Dogs should have pet passports in a bid to tackle theft, a police boss has claimed.
Martin Surl, the police and crime commissioner (PCC) for Gloucestershire, reckons ID documents would help combat the crime.
His remarks follow a surge in dognapping across the UK, after a rise in demand for puppies during lockdown sent prices rocketing.
Police chiefs have warned organised criminals have turned to the illicit trade because of the increased profits.
British charity DogLost recorded a 170% increase in the crime, from 172 mutts reported stolen in 2019 to 465 in 2020.
Mr Surl insisted the problem goes "far beyond the police" and needs tackling at an international level.
He said: “We've got to go far deeper than where we are at the moment. Pet passports, identity documents.
"On a car you know who it's bought from, it's got certain standards, it's got an MOT, if you sell it you have to put a document in.
"For a dog, something you absolutely love, you haven't got to do anything like that. All you have to do is a chip which nobody really checks anyway.
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"It's not hard to do, a simple piece of legislation. When you find a dog, the person has to prove it's theirs, not the other way around.”
Home Secretary Priti Patel pledged last month to "go after" pet thieves, while Nottinghamshire Police appointed a specialist officer to focus on the crime.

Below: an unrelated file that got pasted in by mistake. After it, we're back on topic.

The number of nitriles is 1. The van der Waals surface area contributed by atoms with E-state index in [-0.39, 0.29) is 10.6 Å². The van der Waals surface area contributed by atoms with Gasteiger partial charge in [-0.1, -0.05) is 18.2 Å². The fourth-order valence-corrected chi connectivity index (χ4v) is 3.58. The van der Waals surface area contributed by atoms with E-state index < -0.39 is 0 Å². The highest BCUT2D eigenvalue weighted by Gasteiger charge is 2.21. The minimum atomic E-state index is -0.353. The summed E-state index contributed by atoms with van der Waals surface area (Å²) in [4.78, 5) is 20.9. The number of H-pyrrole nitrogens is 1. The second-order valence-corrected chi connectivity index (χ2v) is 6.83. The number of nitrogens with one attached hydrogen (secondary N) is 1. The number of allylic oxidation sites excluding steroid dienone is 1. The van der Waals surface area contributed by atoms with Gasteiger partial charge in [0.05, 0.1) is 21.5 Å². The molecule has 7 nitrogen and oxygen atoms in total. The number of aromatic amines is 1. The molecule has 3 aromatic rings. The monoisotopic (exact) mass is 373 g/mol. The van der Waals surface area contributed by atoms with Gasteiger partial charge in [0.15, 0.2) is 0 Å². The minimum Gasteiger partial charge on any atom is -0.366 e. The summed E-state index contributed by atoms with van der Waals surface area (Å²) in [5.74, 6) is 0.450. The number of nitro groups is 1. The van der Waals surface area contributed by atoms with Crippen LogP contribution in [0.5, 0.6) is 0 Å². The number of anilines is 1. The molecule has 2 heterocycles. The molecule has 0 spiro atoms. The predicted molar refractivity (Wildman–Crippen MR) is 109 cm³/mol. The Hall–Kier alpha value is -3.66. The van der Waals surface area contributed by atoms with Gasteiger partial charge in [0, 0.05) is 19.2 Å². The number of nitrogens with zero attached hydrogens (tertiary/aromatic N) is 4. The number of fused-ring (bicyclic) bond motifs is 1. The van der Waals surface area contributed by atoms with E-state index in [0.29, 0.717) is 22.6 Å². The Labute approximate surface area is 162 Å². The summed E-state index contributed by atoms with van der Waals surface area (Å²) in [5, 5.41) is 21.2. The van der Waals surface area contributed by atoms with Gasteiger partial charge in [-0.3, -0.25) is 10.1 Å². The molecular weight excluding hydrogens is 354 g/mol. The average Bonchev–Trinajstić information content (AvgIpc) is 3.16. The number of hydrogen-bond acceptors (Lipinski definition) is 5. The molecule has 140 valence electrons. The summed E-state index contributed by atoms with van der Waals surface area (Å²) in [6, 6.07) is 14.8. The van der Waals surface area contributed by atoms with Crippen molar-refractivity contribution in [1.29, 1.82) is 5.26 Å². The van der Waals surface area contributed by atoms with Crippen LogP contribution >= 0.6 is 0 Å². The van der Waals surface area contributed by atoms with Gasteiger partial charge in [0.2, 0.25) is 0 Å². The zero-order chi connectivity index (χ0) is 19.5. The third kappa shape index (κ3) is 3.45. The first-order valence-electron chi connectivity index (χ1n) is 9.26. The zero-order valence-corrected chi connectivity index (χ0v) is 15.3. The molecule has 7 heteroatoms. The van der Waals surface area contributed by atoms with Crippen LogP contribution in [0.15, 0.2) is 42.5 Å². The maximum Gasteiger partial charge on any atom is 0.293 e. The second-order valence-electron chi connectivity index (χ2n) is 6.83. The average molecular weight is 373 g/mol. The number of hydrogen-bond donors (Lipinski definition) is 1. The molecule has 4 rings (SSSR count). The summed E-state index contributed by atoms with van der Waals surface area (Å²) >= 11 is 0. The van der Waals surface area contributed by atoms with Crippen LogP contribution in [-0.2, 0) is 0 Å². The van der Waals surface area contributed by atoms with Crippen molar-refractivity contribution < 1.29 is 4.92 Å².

Mr Surl added: "Just going for the policing angle is ridiculous, you have to go far deeper than that."
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He said dealing with the problem needs the involvement of the RSPCA, border guard, trading standards and European police forces too.
Dog theft is not currently defined as a specific crime as they are classed as “property” under the law.
It means the number of offences recorded may appear lower than in reality.
Katy Bourne, the PCC for Sussex, said: "If you take a dog out of someone's back garden and you bung it in your car and it's all caught on CCTV that would be recorded as theft.
"If you steal a dog from somebody they're walking it on the lead that would be recorded in the high street as a robbery. None of it is specific to a dog."
Although Sussex Police flag cases as involving a dog, this depends on individual officers remembering to do so.
This has led to claims of inconsistency across the country.
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